U.S. Scraps Bush Approach on Missile Shield in Eastern Europe
A new system based in southern Europe and designed to intercept shorter-range missiles from Iran will likely replace the planned system, which was to comprise a radar system based in the Czech Republic and ground receptors in Poland.
In a speech at the White House on Thursday morning, Presdient Obama announced that the new plan will offer a “more comprehensive” system that will “enhance protection of all our NATO allies.”
Listen to Defense Secretary Robert Gates answer questions about the decision:
The Bush-era missile shield system has long been controversial, particularly in Russia, where the Kremlin considered the system a threat to its security and an indication that the United States sought permanent military installations close to its border.
The initial system was designed to counter the threat of Iranian long-range, intercontinental ballistic missiles. But a spokesman for the Pentagon told reporters that recent “intelligence shows they [Iran] are much more fixated on developing capable short and medium range missiles,” and that the new system would be designed to more effectively counter the Iranian threat by putting interceptors closer to Iran.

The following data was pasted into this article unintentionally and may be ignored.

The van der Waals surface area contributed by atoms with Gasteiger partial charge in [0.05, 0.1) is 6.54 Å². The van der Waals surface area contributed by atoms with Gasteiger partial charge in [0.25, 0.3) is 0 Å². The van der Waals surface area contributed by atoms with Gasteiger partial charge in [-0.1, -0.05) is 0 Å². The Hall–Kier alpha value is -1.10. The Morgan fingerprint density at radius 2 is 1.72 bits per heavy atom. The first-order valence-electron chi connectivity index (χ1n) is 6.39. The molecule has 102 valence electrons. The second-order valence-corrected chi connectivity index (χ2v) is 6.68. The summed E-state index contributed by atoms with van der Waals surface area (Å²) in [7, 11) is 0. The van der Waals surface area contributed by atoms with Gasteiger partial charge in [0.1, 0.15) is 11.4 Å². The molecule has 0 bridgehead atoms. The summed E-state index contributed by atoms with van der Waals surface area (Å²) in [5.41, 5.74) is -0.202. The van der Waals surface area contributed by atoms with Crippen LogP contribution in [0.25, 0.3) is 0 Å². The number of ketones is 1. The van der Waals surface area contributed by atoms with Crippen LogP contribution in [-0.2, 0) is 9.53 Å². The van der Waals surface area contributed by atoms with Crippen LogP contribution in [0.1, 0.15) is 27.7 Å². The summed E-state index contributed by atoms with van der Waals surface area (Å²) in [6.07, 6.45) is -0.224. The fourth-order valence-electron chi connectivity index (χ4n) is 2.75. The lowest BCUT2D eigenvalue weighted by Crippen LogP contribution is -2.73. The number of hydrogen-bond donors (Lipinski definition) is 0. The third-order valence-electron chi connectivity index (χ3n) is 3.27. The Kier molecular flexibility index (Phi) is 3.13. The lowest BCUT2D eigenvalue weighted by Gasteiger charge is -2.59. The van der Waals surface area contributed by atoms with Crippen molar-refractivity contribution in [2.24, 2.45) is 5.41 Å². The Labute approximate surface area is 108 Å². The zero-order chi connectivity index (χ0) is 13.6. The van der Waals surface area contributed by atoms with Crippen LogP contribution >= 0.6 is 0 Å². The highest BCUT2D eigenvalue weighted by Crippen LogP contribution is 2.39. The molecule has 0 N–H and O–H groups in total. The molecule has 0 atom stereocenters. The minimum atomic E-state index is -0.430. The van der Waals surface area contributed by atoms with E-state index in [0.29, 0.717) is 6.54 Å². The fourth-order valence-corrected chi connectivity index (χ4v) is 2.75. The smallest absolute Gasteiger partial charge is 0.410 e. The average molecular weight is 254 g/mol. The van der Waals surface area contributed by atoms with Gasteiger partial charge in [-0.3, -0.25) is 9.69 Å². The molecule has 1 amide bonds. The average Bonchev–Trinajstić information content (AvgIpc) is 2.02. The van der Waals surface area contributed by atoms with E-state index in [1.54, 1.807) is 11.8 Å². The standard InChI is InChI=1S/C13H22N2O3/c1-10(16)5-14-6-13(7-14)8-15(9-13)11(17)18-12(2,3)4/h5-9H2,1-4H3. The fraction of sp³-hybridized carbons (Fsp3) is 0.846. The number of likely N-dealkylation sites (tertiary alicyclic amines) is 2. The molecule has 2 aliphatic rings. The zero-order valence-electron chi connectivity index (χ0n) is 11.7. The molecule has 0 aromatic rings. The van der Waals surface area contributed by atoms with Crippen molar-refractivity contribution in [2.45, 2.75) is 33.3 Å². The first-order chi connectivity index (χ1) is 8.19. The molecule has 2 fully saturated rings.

The decision to scrap the planned shield could anger governments in Poland and the Czech Republic, both staunch U.S. allies. Both governments publicly supported the shield and permanent U.S. military personnel based in their countries on the grounds that they would provide protection against Russia.
The new plan will likely be welcomed in Moscow as evidence that the Obama administration is following through on its pledge to “reset” U.S.-Russian relations. Russian Foreign Ministry spokesman Andre Nesterenko told reporters this morning that Russian officials “need to see the full text [of the plan] before we can make any comments. So far, I can say that a possible review of the U.S. position on missile defense would be a positive signal.” He denied that any back-room deal had been struck between Moscow and Washington.
Thawing relations with Moscow could prove to a major boon to U.S. and Russian efforts to negotiate a replacement for the Strategic Arms Reduction Treaty, or START, which expires in early December.
An updated treaty, which is expected to cut the number of nuclear warheads and delivery systems on each side, is considered a key step in encouraging other countries to strengthen the world’s nuclear non-proliferation system, one of Obama’s stated goals.